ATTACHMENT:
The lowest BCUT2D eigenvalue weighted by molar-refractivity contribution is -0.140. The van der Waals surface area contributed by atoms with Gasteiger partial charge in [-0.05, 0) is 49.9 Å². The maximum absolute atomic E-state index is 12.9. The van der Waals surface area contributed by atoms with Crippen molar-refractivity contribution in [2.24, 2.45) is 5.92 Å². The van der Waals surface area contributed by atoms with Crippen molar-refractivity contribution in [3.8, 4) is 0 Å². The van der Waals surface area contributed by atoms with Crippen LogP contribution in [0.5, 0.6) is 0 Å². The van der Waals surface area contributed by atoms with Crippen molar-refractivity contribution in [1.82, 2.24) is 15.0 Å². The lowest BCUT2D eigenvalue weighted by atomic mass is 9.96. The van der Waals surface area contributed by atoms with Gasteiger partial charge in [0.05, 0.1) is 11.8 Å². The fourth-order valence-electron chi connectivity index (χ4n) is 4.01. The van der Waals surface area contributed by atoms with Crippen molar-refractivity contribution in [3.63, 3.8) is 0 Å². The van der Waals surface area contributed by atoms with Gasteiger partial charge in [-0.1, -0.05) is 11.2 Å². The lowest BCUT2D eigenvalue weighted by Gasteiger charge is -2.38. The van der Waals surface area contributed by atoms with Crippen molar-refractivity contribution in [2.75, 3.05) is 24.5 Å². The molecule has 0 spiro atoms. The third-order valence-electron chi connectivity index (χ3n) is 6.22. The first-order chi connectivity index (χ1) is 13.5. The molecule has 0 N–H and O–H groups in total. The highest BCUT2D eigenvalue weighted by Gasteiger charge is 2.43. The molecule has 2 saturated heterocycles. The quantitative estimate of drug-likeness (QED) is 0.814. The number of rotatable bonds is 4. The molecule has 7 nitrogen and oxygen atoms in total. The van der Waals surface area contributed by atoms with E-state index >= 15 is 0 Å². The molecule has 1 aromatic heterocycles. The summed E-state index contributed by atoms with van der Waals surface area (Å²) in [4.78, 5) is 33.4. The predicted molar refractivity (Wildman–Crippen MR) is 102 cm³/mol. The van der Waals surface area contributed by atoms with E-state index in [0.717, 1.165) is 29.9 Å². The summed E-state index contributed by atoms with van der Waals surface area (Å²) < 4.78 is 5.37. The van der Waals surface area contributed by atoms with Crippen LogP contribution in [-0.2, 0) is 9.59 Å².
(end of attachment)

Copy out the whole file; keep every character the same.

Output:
The lowest BCUT2D eigenvalue weighted by molar-refractivity contribution is -0.140. The van der Waals surface area contributed by atoms with Gasteiger partial charge in [-0.05, 0) is 49.9 Å². The maximum absolute atomic E-state index is 12.9. The van der Waals surface area contributed by atoms with Crippen molar-refractivity contribution in [2.24, 2.45) is 5.92 Å². The van der Waals surface area contributed by atoms with Crippen molar-refractivity contribution in [3.8, 4) is 0 Å². The van der Waals surface area contributed by atoms with Crippen LogP contribution in [0.5, 0.6) is 0 Å². The van der Waals surface area contributed by atoms with Crippen molar-refractivity contribution in [1.82, 2.24) is 15.0 Å². The lowest BCUT2D eigenvalue weighted by atomic mass is 9.96. The van der Waals surface area contributed by atoms with Gasteiger partial charge in [0.05, 0.1) is 11.8 Å². The fourth-order valence-electron chi connectivity index (χ4n) is 4.01. The van der Waals surface area contributed by atoms with Crippen molar-refractivity contribution in [3.63, 3.8) is 0 Å². The van der Waals surface area contributed by atoms with Gasteiger partial charge in [-0.1, -0.05) is 11.2 Å². The lowest BCUT2D eigenvalue weighted by Gasteiger charge is -2.38. The van der Waals surface area contributed by atoms with Crippen molar-refractivity contribution in [2.75, 3.05) is 24.5 Å². The molecule has 0 spiro atoms. The third-order valence-electron chi connectivity index (χ3n) is 6.22. The first-order chi connectivity index (χ1) is 13.5. The molecule has 0 N–H and O–H groups in total. The highest BCUT2D eigenvalue weighted by Gasteiger charge is 2.43. The molecule has 2 saturated heterocycles. The quantitative estimate of drug-likeness (QED) is 0.814. The number of rotatable bonds is 4. The molecule has 7 nitrogen and oxygen atoms in total. The van der Waals surface area contributed by atoms with E-state index >= 15 is 0 Å². The molecule has 1 aromatic heterocycles. The summed E-state index contributed by atoms with van der Waals surface area (Å²) in [4.78, 5) is 33.4. The predicted molar refractivity (Wildman–Crippen MR) is 102 cm³/mol. The van der Waals surface area contributed by atoms with E-state index in [0.717, 1.165) is 29.9 Å². The summed E-state index contributed by atoms with van der Waals surface area (Å²) < 4.78 is 5.37. The van der Waals surface area contributed by atoms with Crippen LogP contribution in [-0.2, 0) is 9.59 Å².